The Nigerian experience is physical, emotional, and sometimes international. No one knows it better than our features on #TheAbroadLife, a series where we detail and explore Nigerian experiences while living abroad.
Today’s subject on #AbroadLife is the main character in a tale of three countries. After deciding to study abroad nine years ago, he was finally able to in 2021. He talks about being the only black person in an English town, having a fun time living in Greece, and dealing with the language barrier in France.
Where are you right now?
I’m in Nantes, France.
How did you get there?
I got an Erasmus Mundi scholarship to study for my Master’s degree in Europe, and it’s taken me through three countries so far. It’s a joint Master’s degree programme and it’s administered by three universities in three different countries, with full tuition paid.
Wild. When did you decide to leave Nigeria?
In 2013. I got into a federal university in 2012 and was admitted to study Fishery and Aquaculture. I wanted medicine, but that’s what they offered me instead. So, I spent my first year trying to be serious and get good enough grades to help me cross into Pharmacy at the very least.
I didn’t know anything about scholarships at the time. The people who ran printing centres in school would come to class and tell us to apply for scholarships. But I always thought it was a scam just to collect the ₦1,000 registration fee.
The following year, I started seeing my friends get some of the popular scholarships at the time; MTN, NNPC, Agbami, etc. These people didn’t have grades as good as mine, but they still got scholarships worth around ₦100,000 to ₦200,000 every year.
That’s when it really hit me that scholarships were a thing. I made the decision that I would get a scholarship to study abroad for my Master’s degree. The first reason was that I wanted to become an expert in my field, and the second reason was that I knew I could do it. I started researching and documenting things in my final year.
When did you start applying for scholarships?
In 2019, during my NYSC in Akure. I applied for two scholarships in the Netherlands and the UK. I was actually hopeful because my grades were stellar, but I was served breakfast on both sides.
LMAO. What did you do next?
I got a job upon completion of my NYSC, and I started thinking about ditching my scholarship dream because I was making enough money from it. On the other hand, I had nothing to lose if I didn’t get a scholarship, so I decided to try again. The only difference was, my motivation wasn’t as high as it was before. Money can distract you from your dreams, to be honest.
The next year, during COVID, I applied for two more scholarships. One of them was the Commonwealth scholarship administered by the UK government, and it was the one I eventually got. I was selected to get funding to study in the UK, but sadly, it didn’t happen then.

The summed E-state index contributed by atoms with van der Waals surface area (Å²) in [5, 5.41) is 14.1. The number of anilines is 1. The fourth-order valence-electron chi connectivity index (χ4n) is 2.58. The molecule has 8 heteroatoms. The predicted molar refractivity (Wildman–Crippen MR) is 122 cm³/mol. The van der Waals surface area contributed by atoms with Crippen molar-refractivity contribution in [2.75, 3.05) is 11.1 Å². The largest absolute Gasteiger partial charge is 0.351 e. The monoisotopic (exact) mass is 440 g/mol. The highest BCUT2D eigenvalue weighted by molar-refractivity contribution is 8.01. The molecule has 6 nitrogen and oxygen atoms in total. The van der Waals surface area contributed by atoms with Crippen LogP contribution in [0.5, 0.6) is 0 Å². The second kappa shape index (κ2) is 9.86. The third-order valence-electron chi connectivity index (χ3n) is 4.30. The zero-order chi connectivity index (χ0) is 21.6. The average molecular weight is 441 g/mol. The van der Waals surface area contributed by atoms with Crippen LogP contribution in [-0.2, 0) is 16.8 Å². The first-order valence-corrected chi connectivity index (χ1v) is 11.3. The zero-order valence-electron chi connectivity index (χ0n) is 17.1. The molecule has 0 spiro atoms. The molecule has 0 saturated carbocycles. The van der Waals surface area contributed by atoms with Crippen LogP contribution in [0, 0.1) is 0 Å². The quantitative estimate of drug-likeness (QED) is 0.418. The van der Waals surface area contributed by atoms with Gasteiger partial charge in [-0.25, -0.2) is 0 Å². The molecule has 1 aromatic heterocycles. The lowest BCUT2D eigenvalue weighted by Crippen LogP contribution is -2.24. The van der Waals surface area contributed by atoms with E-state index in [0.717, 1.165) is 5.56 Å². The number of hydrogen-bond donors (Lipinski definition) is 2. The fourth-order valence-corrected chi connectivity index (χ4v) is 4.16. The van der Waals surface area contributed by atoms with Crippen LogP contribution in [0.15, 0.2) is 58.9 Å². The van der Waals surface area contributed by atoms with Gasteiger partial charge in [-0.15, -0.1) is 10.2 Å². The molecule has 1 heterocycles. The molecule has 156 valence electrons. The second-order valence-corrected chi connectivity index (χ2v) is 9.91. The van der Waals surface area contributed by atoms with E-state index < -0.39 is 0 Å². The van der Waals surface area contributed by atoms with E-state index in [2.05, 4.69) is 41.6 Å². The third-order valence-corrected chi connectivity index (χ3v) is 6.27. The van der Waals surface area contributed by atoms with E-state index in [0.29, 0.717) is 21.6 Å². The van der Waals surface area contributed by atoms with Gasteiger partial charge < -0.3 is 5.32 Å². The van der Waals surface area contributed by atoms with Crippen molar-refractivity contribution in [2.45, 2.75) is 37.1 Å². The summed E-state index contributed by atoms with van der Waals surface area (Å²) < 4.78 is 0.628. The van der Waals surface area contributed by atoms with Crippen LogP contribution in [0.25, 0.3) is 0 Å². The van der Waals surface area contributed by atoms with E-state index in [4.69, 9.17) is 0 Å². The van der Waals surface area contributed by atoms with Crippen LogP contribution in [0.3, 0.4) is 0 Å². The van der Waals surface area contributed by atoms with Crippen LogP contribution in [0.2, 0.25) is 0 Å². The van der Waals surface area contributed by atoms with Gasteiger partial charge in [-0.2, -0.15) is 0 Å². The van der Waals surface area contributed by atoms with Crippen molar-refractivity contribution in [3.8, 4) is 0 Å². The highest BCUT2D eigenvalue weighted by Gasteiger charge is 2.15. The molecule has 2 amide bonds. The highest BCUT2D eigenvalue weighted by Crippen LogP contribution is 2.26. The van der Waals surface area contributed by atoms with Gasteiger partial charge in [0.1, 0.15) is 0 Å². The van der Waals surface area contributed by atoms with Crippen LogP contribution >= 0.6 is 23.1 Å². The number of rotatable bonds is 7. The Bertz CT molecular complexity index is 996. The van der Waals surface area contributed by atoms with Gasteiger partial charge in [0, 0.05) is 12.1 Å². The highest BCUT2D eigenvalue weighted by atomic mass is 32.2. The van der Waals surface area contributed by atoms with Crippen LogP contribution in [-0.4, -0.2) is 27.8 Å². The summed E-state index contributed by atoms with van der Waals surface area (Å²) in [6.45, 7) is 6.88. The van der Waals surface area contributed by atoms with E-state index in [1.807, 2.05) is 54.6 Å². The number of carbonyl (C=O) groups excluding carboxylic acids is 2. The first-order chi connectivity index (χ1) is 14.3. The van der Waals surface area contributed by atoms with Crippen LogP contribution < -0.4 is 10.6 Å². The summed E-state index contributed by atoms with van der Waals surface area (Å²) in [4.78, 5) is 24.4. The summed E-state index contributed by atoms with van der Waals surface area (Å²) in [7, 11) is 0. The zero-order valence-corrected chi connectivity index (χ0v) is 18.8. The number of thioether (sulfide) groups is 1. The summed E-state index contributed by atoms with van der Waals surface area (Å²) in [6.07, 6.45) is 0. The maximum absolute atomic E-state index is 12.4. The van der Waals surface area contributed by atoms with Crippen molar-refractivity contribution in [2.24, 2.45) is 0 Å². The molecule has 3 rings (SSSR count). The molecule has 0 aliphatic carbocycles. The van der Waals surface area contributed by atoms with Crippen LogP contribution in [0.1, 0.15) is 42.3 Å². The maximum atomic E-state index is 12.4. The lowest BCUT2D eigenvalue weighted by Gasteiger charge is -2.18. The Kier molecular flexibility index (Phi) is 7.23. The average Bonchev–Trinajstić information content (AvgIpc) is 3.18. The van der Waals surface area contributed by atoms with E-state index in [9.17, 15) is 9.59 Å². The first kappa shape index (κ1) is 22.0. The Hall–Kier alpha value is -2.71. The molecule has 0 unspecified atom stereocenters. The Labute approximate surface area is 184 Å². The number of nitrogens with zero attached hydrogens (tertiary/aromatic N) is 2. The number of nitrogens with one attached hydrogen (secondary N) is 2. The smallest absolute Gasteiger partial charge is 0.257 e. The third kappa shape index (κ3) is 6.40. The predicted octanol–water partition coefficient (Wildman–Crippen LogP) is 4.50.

Because of all the economic damage COVID caused, the UK government decided to cut funding for that year. So, I received an email saying I still had my scholarship, but I’d have to defer my scholarship till the next year. The following year, I reapplied for the other scholarship that rejected me. This time, I was successful. Now, I had two scholarships and could weigh my options.
The commonwealth scholarship offered me full funding to study in the UK for a year, after which I must return to Nigeria to develop it. But the other scholarship didn’t have that clause. Even better, it was for a joint Master’s programme to be administered by three schools in different countries: Scotland, Greece and France. This meant I’d get to see more of Europe. I chose the second scholarship and started the process of migrating.
What was the process like?
Even though it was my first time leaving Nigeria, I found the process pretty easy. I got a letter from the scholarship office stating that the scholarship would cover 100% of the tuition and a monthly stipend. I didn’t have to worry about providing proof of funds and other things like that. I was granted a visa within three weeks of applying, and I moved to the UK in September 2021.
Walk me through your journey across Europe
I arrived in London first. COVID was still on at the time, so I couldn’t move to Scotland immediately, and my classes were online. I had many friends in the UK already, so I stayed with one of them. I was there for about three months before I moved to a town called Oban in Scotland.
I expected the UK to be cold, and it was. I expected it to be beautiful; it also was. But my God, the apartments are tiny! My room was smaller than my room back in Nigeria, and I had to pay £450 every month in rent, my yearly rent back in Nigeria.
To make things worse, I had to share a kitchen with other people in the building. So all I really had to myself was a room and toilet. And the buildings weren’t so modern because they try to preserve their architectural history. To top it all up, I was the only black person in the town.
It’s a really small town. If there were any other black person there, I’m very sure I’d have met them at some point. But I never saw any other black person throughout my stay.